Feel Better Now, Pay Later: AfriMedico founders are hoping an ancient Japanese drug sales system will work in Africa
Okigusuri is a drug sales system in Japan that started at Toyama Prefecture in the Edo period (17th-19th century) and has carried through to today. Until universal health coverage was established in Japan in 1961, Okigusuri was very popular throughout the country.
In the Okigusuri system, a pharmaceutical company provides households with Okigusuri boxes which contain medicine used for treating general ailments such as colds, headaches, injuries, diarrhea, etc. Then a member of each household – or client – can use the medicine from the box when they need it, and pay for what they have used when one of the pharmaceutical company staff members visits the household. The provision of the box is free. The staff visits the household once every two to three months, and collects money only for the consumed medicine. The price of each medicine in the box varies from U.S. $4 to $10. This policy is called “senyoukouri,” which means “use first, pay later.” Okigusuri essentially functions as a “home doctor”: People can keep various medicines on hand and use the medicines whenever they need them. This system can prevent patients from having to travel to distant hospitals and waiting for long hours.
In Japan, a pharmacist at each pharmaceutical company is available to consult via phone with the people who use Okigusuri.
Today, Okigusuri has been exported outside Japan, especially in the Asian region. For example, in Mongolia this system has been set up as a national policy, and in Myanmar and Vietnam it has been utilized to promote self-treatment by using traditional medicine at home in remote areas. In these and other countries, Okigusuri helps prevent the aggravation of health problems and contributes to the dissemination of medical knowledge, since instructions are attached to each medicine in the box. That means the people in each household can learn when and how to take medicine, and they can teach and inform others on how to use these medicines and how to prevent common illnesses through utilizing this system.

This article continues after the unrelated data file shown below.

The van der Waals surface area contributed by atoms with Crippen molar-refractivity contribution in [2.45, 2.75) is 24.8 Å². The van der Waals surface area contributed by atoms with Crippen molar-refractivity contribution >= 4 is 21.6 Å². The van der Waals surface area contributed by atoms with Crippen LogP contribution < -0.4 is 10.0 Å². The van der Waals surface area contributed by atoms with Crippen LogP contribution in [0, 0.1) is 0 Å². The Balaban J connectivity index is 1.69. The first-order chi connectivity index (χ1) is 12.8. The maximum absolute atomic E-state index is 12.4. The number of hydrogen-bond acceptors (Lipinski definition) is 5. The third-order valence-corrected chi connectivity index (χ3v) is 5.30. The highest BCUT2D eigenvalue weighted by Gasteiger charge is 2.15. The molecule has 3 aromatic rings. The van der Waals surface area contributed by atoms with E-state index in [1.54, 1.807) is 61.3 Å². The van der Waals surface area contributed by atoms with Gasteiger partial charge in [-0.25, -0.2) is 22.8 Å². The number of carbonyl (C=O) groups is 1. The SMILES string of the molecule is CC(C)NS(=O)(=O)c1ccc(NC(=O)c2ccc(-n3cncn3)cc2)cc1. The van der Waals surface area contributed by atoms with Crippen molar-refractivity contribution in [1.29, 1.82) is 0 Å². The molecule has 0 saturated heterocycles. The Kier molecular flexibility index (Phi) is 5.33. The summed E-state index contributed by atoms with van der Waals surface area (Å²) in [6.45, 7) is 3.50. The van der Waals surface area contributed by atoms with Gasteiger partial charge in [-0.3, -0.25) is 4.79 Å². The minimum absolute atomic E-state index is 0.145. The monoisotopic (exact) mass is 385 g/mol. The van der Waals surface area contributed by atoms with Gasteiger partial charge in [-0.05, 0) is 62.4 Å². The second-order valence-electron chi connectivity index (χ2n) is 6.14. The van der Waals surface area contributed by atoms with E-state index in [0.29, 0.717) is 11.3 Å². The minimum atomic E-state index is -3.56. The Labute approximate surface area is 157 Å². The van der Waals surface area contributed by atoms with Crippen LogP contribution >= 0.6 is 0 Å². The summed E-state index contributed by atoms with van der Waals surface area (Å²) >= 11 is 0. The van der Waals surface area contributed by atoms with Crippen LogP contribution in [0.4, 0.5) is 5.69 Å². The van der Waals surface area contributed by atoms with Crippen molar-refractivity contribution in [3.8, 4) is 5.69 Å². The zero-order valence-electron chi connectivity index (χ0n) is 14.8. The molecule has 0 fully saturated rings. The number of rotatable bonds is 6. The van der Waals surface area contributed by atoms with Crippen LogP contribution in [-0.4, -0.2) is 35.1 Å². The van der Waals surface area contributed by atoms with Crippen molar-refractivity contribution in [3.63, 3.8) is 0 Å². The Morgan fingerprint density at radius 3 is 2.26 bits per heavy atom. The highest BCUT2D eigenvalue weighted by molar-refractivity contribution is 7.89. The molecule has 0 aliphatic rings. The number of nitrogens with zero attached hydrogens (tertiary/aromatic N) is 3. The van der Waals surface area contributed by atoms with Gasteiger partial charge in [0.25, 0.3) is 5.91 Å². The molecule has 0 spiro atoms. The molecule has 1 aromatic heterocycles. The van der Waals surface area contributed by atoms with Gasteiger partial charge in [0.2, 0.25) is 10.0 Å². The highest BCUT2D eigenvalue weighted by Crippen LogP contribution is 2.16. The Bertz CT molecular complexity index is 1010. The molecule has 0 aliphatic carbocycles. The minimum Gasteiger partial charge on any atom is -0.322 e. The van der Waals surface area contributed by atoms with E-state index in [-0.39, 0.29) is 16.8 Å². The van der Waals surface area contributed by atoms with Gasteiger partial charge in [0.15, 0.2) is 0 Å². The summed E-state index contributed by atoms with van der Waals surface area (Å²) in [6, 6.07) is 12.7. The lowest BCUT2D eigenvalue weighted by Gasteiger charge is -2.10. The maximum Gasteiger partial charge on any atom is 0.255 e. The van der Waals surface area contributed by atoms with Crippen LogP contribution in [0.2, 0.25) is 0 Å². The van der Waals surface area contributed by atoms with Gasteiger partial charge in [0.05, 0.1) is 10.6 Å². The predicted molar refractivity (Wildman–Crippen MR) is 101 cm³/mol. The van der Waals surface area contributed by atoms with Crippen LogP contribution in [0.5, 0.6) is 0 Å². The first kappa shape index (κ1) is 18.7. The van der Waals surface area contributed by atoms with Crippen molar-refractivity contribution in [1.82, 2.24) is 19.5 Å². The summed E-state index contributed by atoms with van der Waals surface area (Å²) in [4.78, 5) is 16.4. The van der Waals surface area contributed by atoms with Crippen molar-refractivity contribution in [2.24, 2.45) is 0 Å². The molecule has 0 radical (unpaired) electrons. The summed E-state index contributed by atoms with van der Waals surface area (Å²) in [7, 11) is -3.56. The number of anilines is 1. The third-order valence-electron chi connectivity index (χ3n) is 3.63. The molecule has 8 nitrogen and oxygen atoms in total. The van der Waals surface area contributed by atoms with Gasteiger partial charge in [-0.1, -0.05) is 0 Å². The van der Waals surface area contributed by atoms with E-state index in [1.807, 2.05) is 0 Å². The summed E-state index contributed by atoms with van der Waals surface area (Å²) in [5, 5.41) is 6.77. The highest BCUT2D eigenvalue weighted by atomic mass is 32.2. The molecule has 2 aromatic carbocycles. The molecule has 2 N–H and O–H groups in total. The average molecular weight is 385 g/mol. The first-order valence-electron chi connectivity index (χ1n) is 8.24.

(A sample of Okigusuri, left, brought to Tanzania from Japan.)
I worked in infection control in rural Niger for two years as a volunteer with the Japan International Cooperation Agency. I realized that developing countries need not only direct medical aid from overseas, but sustainable health systems that can prevent people from getting serious illness. Before universal health coverage was established in Japan, Okigusuri helped many people in terms of prevention. We at AfriMedico believe this system may be useful in Africa where there is no proper universal health coverage.
Due to unstable health systems and poor infrastructure in parts of Africa, access to medical care is an ongoing challenge, especially in rural areas. In remote areas of Africa, Okigusuri may encourage and help a lot of people to take medicine at home, without paying transport fees or under-the-table payments for priority at a hospital. With this system, people in rural areas don’t need to be disappointed that they cannot obtain medicine prescribed at health facilities after they have waited more than several hours to see a doctor.
(AfriMedico was launched as a nonprofit in Japan last year, and it also won a contest held by the Tokyo metropolitan government to support young entrepreneurs, beating out hundreds of others.)
After numerous considerations, AfriMedico focused first on introducing Okigusuri in Tanzania. Tanzania has the potential to grow its economics rapidly because of its stable politics, and is able to import medicines from Japan directly, thanks to its convenient port. In 2014, AfriMedico tested the system, using some medicines that were brought from Japan to Dar es Salaam. The test showed that the Japanese medicines were acceptable and were used to treat simple illness such as the common cold, stomach and muscle pain.
In Korogwe, a rural village approximately 300 kilometers from Dar es Salaam, we are trying to introduce Okigusuri at several households and a drug shop as the first pilot. We are currently conducting a feasibility study and are awaiting the results.
Eri Machii is founder and chairs the board of AfriMedico.
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